Health Service Co-Design


Scenarios and personas

A scenario is a realistic description of how a service works. A persona is a realistic description of a type of client.

Why use it

Scenario and persona descriptions:

  • Help you determine exactly who your improvement needs to work for as well as when, where and how it needs to work to be successful.
  • Give you simple, cheap, quick ways to develop improvements.
  • Help you experiment with different improvement ideas, judging their value in a realistic and useful way, but without the need to involve staff and patients.
When to use it

Use scenarios and personas when:

  • You have a solid understanding of different types of patients and their experiences (you may have used patient shadowing, patient journey mapping and/or patient stories to gain this).
  • Developing any improvement ideas to keep improvements focused and grounded.
  • During the early stages of prototyping
Scenarios and personas example

Imagine an elderly patient with poor eyesight arriving by taxi at the front door of an outpatient clinic. He moves slowly insideĀ (he has a walking stick) and sees a long queue in front of the reception.

The fuller persona would give more detail about his condition, needs, abilities and so his likely response to the queue.

A full scenario would describe the different things that might happen next as he tries to get the service he needs. For example, does he join the queue without question, or does he stop and look around to see if it is the right queue? If he looks around, what signage might he be able to see, if any? Or does a staff member greet him and offer help?

Scenarios and personas work best when based on realistic 'extremes', as in the example given.

They help you notice and amplify experiences that otherwise go un-noticed. They also prevent you defaulting to the 'average' patient or 'average' service delivery, which inevitably leads you to making merely 'average' improvements!

1. Identify and profile service scenarios of interest

Identify the service times and places where the issues occur or where you would like to make improvements. If you have explored patient experiences, you will be aware of the times and places where difficult experiences occur.

To create a scenario, simply list the elements of the scene, including anything that contributes to patient difficulties. To help, you might imagine you are setting up a film or stage set. What things and people need to be there, and how are they arranged? What happens in the scenario?

It is useful to avoid 'average' or 'typical' scenarios - be more specific and use extremes to accentuate and explore issues. For example, if the scenario is based on an outpatients clinic, make it very busy ? noisy, full, long queues, stressed staff, anxious patients and so on.

Make sure you focus on the exact time and place. For example, if you are exploring letters written to patients, base your scenario in a kitchen or living room where the letter might be read.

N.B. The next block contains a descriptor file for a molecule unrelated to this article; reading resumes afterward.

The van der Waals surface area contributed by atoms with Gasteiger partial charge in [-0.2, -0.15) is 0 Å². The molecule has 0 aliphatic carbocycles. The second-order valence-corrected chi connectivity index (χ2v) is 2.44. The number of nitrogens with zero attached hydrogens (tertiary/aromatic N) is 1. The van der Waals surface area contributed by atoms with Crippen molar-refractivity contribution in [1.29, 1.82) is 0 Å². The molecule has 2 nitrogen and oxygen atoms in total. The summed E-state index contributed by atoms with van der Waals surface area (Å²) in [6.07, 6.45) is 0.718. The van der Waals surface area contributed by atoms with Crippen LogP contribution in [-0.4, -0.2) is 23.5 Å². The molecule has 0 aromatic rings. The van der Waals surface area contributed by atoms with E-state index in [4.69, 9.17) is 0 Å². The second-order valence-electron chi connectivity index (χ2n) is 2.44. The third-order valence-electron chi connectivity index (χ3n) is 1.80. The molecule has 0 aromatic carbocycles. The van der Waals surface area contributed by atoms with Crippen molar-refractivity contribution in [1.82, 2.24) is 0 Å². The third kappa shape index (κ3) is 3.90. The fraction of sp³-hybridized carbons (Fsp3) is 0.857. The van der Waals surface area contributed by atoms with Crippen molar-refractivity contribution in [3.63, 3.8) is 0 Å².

It can be very helpful to quickly sketch the scenario and make notes next to it - this helps document what it is and why you are exploring it. Then evolve the sketch as you learn - it's a very easy way to record your learnings. Keep your sketches very basic - don't worry how pretty the sketch looks.

2. Identify and profile patient and staff personas of interest

When you have your scenarios, develop your patient and staff personas.

Start by giving the person a name and then bring them to life. List their demographic qualities (age, gender, ethnicity and education); their physique with their physical abilities; their psychological state and abilities and their social supports. Do this for both patients and staff.

It can be very useful to sketch the persona (stick figures with a bit of detail are fine). Sketching often helps make the person more real.

3. Create full scenarios with personas

To create a full scenario with personas, start by taking a basic scenario and putting the relevant personas into it to develop a brief story about how things would normally work. As you do this, include issues and how staff and patient personas react to them.

Example: scenario with persona

Scenario: a patient is in bed on a shared ward. It is visiting hours and the room is full of visitors.

Persona: The patient has had a sleepless night and is distressed by the noise and activity of the visitors. She calls a stressed staff member and complains. The staff member feels powerless and somewhat annoyed but tries to respond positively.

4. Insert an improvement and experiment with it

To use the scenarios and personas to evolve an improvement, start by inserting the idea into the scenario. For example, the improvement might be a heavy, sound-deadening curtain that closes around a patient?s bed space.

Example: adding an improvement